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Sunday, September 20, 2015

Deparmentalism, popular constitutionalism, and constitutional politics

Joey Fishkin writes at Balkinization about the race among GOP presidential candidates to undo birthright citizenship. Fishkin identifies several approaches--an "old school" departmentalism espoused by Mike Huckabee, in which the President can ignore Supreme Court precedent, a moderate approached advocated by Donald Trump (and echoed by Rand Paul and Ted Cruz) that acknowledges the Court's "ultimate authority" in constitutional interpretation, and pure judicial supremacy suggested by Carly Fiorina, under which only a constitutional amendment can challenge Supreme Court precedent.

Fioria to one side, I am not sure the distinction between Trump et al and Huckabee is as sharp as Fishkin suggests. In fact, either approach envisions both the power of the President and Congress to disagree with and disregard SCOTUS precedent and the interpretive role for SCOTUS.

President Trump must initiate birthright citizenship as a live constitutional issue--for example, signing a law providing that children of undocumented immigrants are not citizens and are subject to removal or commencing removal  proceedings against U.S.-born children of undocumented immigrants. Either move would be in so-called "defiance" or "disobedience" to (admittedly old) precedent on the meaning of "subject to the jurisdiction" in § 1 of the Fourteenth Amendment, based on President Trump's independent assessment (supported by constitutional "experts") of the meaning of § 1. That interpretive independence is a key feature of departmentalism, which holds that the President does not violate his "Take Care" obligations or his constitutional oath by acting contrary to even SCOTUS precedent. Either move also triggers a role for the Court, as the judiciary almost certainly will be called on to consider the issues, whether in reviewing a removal decision or in evaluating the constitutional validity of the statute in a pre-enforcement challenge, and render a judgment in a specific challenge, based on the court's own constitutional analysis.

The difference among the candidates may be what happens next. Under a middle-ground departmentalism, the President must abide by and enforce the judgment in those specific cases. But he can continue to act in disagreement with the opinion underlying that judgment (as by, for example, initiating new removal proceedings against new individuals),  until a new judgment bars him from doing so as to particular individuals. Eventually, the repeated losing will become politically and financially expensive and he will stop the cycle. This does seem a middle ground between where Fishkin places Huckabee (who seems to believe obeying an individual judgment constitutes "judicial tyranny") and Trump (whom Fishkin seems to presume would fall in line with SCOTUS precedent after the first decision).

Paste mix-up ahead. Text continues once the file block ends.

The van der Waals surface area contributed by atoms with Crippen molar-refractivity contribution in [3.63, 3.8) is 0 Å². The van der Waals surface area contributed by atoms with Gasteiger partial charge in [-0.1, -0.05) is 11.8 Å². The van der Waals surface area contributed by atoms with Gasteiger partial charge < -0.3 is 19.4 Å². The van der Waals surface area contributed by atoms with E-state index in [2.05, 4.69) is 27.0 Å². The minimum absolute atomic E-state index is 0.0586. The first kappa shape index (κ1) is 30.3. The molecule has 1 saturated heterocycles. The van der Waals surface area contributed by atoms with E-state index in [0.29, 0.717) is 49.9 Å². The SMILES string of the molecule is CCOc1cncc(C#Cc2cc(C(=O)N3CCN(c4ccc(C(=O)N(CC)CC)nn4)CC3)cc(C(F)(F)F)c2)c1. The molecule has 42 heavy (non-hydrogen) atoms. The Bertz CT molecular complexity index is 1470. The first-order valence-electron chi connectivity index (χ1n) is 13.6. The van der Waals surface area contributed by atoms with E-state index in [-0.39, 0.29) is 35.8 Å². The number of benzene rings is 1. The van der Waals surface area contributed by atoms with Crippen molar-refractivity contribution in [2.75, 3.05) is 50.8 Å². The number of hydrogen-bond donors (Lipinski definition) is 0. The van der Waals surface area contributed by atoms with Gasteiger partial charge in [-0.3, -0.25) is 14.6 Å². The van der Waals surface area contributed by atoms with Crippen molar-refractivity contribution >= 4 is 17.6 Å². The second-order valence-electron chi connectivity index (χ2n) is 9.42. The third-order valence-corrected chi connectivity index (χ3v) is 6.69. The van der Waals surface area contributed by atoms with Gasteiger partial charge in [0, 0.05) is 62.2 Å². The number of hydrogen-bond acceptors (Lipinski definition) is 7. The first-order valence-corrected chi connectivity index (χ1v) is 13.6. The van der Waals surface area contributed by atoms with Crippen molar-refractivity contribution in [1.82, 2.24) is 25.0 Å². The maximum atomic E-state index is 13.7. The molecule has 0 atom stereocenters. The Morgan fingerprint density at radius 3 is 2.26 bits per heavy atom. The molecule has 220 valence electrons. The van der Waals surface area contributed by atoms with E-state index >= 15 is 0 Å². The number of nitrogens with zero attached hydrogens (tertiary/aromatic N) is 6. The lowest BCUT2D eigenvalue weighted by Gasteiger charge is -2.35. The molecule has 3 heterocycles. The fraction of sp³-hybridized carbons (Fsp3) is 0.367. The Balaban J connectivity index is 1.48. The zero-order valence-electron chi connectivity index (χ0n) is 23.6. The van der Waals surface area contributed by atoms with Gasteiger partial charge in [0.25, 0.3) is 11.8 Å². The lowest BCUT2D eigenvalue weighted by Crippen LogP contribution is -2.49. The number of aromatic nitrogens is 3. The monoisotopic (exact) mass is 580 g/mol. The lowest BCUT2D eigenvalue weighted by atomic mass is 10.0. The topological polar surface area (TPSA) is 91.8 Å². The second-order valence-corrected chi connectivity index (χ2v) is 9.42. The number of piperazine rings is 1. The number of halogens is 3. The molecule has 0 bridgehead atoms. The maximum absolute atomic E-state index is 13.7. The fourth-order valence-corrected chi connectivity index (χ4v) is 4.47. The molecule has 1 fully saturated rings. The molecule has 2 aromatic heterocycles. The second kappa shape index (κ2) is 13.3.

For present purposes, I would be content to hear Trump argue, in essence: "My constitutional vision, supported by constitutional experts, is that § 1 does not guarantee birthright citizenship to the children of non-citizens, I am unconvinced by the Supreme Court's 120-year-old decision to the contrary, and, as President, I will act on that constitutional vision in the following ways. I do not need a constitutional amendment in the first instance."

But Fishkin offers a way in which departmentalism and popular constitutionalism overlap. The judiciary can be influenced and ultimately swayed by "experts" whose advocacy (in and out of court) make heretofore unexpected constitutional positions seem reasonable and proper to the public and thus to the court. Those experts similarly can influence the popular branches in their departmental constitutional analysis and their subsequent actions (described above) to put the issues in play and in front of the courts. In other words, I describe above a process of the executive repeatedly losing. Fishkin suggests that departmentalism, girded by popular constitutionalism, may lead to an ultimate constitutional victory in the courts.

Posted by Howard Wasserman on September 20, 2015 at 10:31 AM in Constitutional thoughts, Howard Wasserman, Law and Politics | Permalink

Comments

I don't agree. First, non-crazy people like Rogers Smith think the precedent you cite can be cabined to children of legally present aliens. Precedent has been narrowed in more aggressive ways, often. Second and more fundamentally, when a state or Congress passes a law of a sort that the Court held unconstitutional long ago solely in an attempt to force a test case, we don't call that departmentalism - do we? If a state bans abortion just to take a shot at overruling Roe, we don't say they're disobeying precedent. We might if they actually prosecuted, but if they sit and wait to be sued, I think disobeying precedent is only an accurate description of what they're doing in a misleadingly formalist sense. Likewise, if Trump initiates deportation proceedings against one or two birthright citizens, I'd call that a test case, not disobedience - even assuming he'd need precedent to be overruled to prevail.

Posted by: Asher | Sep 22, 2015 8:42:41 PM

Plyler v. Doe is admittedly not directly about the citizenship of children of non-citizen aliens, but it does address the "subject to the jurisdiction" matter & quote the 1898 case on the point as well.

Posted by: Joe | Sep 21, 2015 11:47:38 AM

Plyer v. Doe might help here. It's a bit less old.

Posted by: Joe | Sep 21, 2015 11:44:03 AM

"...(admittedly old) precedent ..."

I was unaware that SCOTUS decisions had an expiration date.

However, I have seen one case (Shelby County vs. 14th Amendement).

Posted by: Barry | Sep 21, 2015 11:19:29 AM

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